4 What verdict was returned by the coroner Patrick Murphy in November with regard to the death of the Pakistani coach Bob Woolmer during this year's Cricket World Cup?

a) Natural causes

b) Unlawful killing

c) Open verdict

d) Death by misadventure

5 Which female tennis player won the Australian Open despite being ranked 81st in the world?

a) Serena Williams

b) Jelena Jankovic

c) Lindsay Davenport

d) Daniela Hantuchova

Compiled by Olav Bjortomt With illustrations by Dan Murrell

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This article first appeared in the 17 December 2007 issue of the New Statesman, Christmas and New Year special 2007

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No peace after progress

How the death of the industrial way of life gave us choice – and stoked resentment and fear.

Now that the making of useful and necessary things in Britain is only a shadow of what it once was, we can see more clearly the effects of the Manufacturing Age. The cost was high to the producers of prodigious wealth; a ten-year difference in life expectancy remains between people living in the richest areas and those in Glasgow. The (fleeting, it now seems) visitation of industrialism has made life more comfortable and its dismantling has liberated millions from choiceless occupations. The legacy is one of spectacular improvement, unequally shared.

Perhaps the most dramatic experience of the 20th century was the suddenness with which profligate plenty replaced a skinflint subsistence. Was it the speed of this that distracted us from wondering why, instead of the secure sustenance that generations of needy people had asked of an unyielding economic system, we were offered a promiscuous spillage of goods, promoted with quasi-religious zeal by the converts of a capitalism that had previously delivered to most of its captive workers a life of penury? Such a rapid reversal might have alerted us to changes beneath the surface that elided losses incurred.

The greatest of these was certainly not the extinction of the industrial way of life itself, release from which has been an unqualified blessing. But the transition from relentlessly work-driven lives (in the 1950s, two-thirds of Britain’s workers were still manual labourers) was marked by perfunctory obituaries for the disintegration of industrial communities, with no acknowledgement that, for a century and a half, they had represented the inescapable destiny of the people they sheltered.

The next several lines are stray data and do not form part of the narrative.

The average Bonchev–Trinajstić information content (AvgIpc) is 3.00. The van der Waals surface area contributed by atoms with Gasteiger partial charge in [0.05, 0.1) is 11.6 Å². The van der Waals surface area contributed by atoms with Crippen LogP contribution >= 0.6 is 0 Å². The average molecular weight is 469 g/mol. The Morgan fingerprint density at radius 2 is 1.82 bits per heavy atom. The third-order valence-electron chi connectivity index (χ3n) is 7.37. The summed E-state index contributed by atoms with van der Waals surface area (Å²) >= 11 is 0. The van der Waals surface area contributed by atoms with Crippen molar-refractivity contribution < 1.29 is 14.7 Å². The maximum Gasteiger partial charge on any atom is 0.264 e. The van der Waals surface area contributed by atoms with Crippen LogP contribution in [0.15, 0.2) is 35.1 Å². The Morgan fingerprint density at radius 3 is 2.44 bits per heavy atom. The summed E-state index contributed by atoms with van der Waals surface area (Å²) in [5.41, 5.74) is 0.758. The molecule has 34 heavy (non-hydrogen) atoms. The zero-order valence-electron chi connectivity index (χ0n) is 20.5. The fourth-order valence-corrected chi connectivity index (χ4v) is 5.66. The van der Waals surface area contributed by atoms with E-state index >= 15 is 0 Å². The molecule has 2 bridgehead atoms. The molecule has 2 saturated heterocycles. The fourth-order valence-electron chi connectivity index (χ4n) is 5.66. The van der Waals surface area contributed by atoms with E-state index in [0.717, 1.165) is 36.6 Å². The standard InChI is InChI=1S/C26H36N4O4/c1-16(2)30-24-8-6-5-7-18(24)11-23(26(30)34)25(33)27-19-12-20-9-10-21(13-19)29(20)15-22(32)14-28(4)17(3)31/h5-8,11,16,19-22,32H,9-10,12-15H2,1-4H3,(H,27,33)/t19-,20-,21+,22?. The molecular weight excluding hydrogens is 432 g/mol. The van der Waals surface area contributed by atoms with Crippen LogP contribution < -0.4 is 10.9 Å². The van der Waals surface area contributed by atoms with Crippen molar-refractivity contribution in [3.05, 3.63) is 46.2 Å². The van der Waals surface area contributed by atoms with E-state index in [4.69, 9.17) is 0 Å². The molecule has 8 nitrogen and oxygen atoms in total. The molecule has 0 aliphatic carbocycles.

Even less recognition was given to the fortitude with which they had borne a long, coercive labour. A way of life, buried without ceremony in the unmarked grave of progress, could not be mourned; and this has generated some social pathologies of our time: resentment over an arbitrary obliteration of industry, disengagement from a party of labour by those it called, like feudal lords, its “own people”, loss of memory of the economic migrants we also were, passing from the goad of industry into the pastures of consumption, and thence into the liberating servitude of technology.

Grief makes no judgement on the intrinsic value of what is lost. Absence of the known and familiar is the object of melancholy in its own right, even if replaced by something immeasurably better. Objectively, there was little to mourn in the vanished industrial way of life: insufficiency and humiliation, malice of overseer and manager, officiousness of poor-law administrator and means-test man. Male industrial workers exhausted in body and spirit, instead of protecting those for whom the power of their hands was the only shelter against destitution, visited similar punishment on their wives and children. There is nothing to be lamented in an end to the penitential life of women, scrubbing not only the red tiles of the kitchen floor, but even an arc of pavement outside the front door; their interception of men on payday before wages were wasted on beer and oblivion; the clenching against joyless invasion of their bodies in the boozy aftermath. But it was the only life they knew, and they adhered to it with grim stoicism and even pride.